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Life and Arts

On the Town: YWCA event celebrates female leadership opportunities

At the 2019 EmpowHER Brunch, the Glendale YWCA board gathers for a photo op. Tara Peterson, executive director of the YWCA, is fourth from the left. Glendale City Councilman Vrej Agajanian is on the far right.
(Ruth Sowby Rands/Glendale News-Press)

The third annual “EmpowHER” female leadership event brought out some 75 women and a smattering of men filling the auditorium at the Downtown Glendale Central Library. Presented by the YWCA Glendale this past Thursday, the three-hour conference focused on leveraging women’s strengths through holding public office.

Tara Peterson, executive director of the Glendale YWCA, welcomed the attendees.

“We want to empower women to take that next step in leadership, whether it be going into politics or supporting a candidate or simply taking that next step, whatever it is, in their lives,” she said.

Peterson then introduced Glendale City Manager Yasmin Beers, who reminded the audience that “behind every successful woman, there is a tribe of other successful women who have their back.”


Beers had to have her own “tribe” behind her in the years since she arrived in the United States from Iran. She was 8 years old and didn’t speak a word of English.

Beers has worked for the city for more than 30 years. She said her mantra for her office team is “plan, perform and be patient”— all of which she encouraged audience members to follow.

Beers introduced keynote speaker Erin Loos Cutraro, chief executive and founder of the organization She Should Run. Cutraro titled her remarks “Mapping a Courageous Leadership Journey.”

Cutraro said that since founding her nonprofit in 2011, more than 26,000 women from all walks of life have been encouraged to run for office.


“More women’s voices and perspectives should be on the table of leadership,” she said.

Cutraro asked the audience, “How many of you have held an office?” Out of the 75 attendees, one woman announced she had been an officer in student government in high school. There were no other responses from the room.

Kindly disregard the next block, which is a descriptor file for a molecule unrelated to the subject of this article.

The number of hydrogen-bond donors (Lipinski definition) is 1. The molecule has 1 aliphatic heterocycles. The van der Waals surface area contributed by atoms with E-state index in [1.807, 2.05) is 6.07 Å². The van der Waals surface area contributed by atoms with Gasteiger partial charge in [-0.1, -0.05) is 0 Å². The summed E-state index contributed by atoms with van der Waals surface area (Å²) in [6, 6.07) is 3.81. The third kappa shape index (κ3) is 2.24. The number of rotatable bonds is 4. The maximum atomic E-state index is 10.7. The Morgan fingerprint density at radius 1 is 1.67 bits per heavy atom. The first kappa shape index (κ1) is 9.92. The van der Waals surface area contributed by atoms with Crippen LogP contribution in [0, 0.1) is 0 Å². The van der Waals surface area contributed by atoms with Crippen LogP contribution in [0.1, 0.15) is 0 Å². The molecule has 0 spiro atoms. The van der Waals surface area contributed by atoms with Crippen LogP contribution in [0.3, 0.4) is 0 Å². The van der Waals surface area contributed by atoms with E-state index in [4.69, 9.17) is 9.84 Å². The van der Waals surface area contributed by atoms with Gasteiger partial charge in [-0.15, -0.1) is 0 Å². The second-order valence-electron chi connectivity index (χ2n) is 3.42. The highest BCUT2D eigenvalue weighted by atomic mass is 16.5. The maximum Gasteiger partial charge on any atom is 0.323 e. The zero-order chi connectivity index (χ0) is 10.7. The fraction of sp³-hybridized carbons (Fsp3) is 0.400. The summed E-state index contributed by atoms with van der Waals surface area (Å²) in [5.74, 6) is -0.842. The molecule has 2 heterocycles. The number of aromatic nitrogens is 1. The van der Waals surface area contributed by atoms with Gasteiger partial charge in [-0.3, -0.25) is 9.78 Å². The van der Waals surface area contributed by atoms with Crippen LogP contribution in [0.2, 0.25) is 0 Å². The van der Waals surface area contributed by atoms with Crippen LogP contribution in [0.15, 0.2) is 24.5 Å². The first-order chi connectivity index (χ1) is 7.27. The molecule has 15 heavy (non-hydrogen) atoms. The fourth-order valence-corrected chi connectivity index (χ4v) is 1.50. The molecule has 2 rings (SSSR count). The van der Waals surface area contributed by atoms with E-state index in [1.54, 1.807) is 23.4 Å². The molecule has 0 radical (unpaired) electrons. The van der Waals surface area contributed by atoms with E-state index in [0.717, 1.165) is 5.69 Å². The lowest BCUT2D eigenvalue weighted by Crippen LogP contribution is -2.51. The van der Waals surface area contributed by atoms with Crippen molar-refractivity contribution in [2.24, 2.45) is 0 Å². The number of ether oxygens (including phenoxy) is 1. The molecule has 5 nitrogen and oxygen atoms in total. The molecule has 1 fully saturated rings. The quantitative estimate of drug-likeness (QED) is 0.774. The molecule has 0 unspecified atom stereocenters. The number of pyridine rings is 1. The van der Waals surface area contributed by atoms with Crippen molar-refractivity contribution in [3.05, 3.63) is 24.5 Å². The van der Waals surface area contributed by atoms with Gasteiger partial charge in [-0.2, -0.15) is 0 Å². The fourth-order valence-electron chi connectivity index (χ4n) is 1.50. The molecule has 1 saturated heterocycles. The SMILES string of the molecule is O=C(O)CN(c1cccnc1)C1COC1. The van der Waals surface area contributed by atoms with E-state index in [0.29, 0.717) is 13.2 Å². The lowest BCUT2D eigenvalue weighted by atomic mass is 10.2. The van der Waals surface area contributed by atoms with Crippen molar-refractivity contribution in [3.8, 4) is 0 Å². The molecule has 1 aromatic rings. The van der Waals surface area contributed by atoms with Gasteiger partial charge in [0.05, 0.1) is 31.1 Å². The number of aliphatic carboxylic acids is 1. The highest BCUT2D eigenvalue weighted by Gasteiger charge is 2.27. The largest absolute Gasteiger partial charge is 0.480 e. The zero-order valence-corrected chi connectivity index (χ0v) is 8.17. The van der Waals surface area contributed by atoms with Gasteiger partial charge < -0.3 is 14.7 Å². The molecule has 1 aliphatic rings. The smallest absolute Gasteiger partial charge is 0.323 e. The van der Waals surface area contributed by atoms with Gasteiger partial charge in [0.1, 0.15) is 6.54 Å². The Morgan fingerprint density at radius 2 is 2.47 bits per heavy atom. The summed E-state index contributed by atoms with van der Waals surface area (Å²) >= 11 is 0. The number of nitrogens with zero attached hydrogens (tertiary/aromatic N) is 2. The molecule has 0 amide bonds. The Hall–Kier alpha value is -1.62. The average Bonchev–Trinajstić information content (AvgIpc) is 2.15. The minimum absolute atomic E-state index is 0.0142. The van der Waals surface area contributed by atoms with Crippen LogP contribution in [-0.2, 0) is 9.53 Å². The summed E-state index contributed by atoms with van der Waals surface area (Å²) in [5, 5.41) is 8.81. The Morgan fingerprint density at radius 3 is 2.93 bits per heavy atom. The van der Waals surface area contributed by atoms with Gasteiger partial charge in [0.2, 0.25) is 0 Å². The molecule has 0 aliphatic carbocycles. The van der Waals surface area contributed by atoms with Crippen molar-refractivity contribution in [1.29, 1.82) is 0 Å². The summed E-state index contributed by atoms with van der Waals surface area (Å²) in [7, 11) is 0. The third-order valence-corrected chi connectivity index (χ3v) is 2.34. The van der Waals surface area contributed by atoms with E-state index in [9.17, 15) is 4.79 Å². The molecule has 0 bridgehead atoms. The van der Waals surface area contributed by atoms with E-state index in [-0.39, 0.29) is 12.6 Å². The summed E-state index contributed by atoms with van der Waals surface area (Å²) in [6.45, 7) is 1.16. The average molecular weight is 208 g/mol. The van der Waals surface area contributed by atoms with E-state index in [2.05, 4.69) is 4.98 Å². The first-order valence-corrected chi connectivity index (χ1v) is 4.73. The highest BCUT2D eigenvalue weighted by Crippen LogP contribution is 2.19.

“You can’t be what you can’t see,” Cutraro said.

The Antaeus Theatre Company may be Glendale’s best-kept secret. It began in 1991 as a project of the Center Theatre Group. After years at its North Hollywood location, Antaeus moved to its present location in downtown Glendale in March 2017, performing in the Kiki & David Gindler Performing Arts Center at 110 E. Broadway.

Taking their bow are cast members of “The Abuelas” at the Antaeus Theatre Company in Glendale.
(Ruth Sowby Rands/Glendale News-Press)

The actors and actresses in the current production at Antaeus, “The Abuelas,” are performing to sold-out audiences. Known for its classics, this time the theater is presenting the West Coast premier of a contemporary story about an Argentine concert cellist living in Chicago with her American husband and baby son.

A visit from two strangers reveals a secret from the repercussions of Argentina’s “Dirty War,” during which 30,000 people “disappeared” under the country’s military dictatorship between 1976 and 1983.


This past Sunday, every seat in the house was filled. Among the audience members were Glendale residents Monica and Jose Sierra, accompanied by daughter Melissa Schwing. Jose Sierra was a former classmate of Denise Blasor, a lead actress in “The Abuelas.” They attended Santa Teresita Academy together in San Juan, Puerto Rico.

After finding news of Blasor and the play on Facebook, Jose Sierrra made plans to meet with his former schoolmate after the show.

“The Abuelas” runs through Nov. 25. For more information, visit

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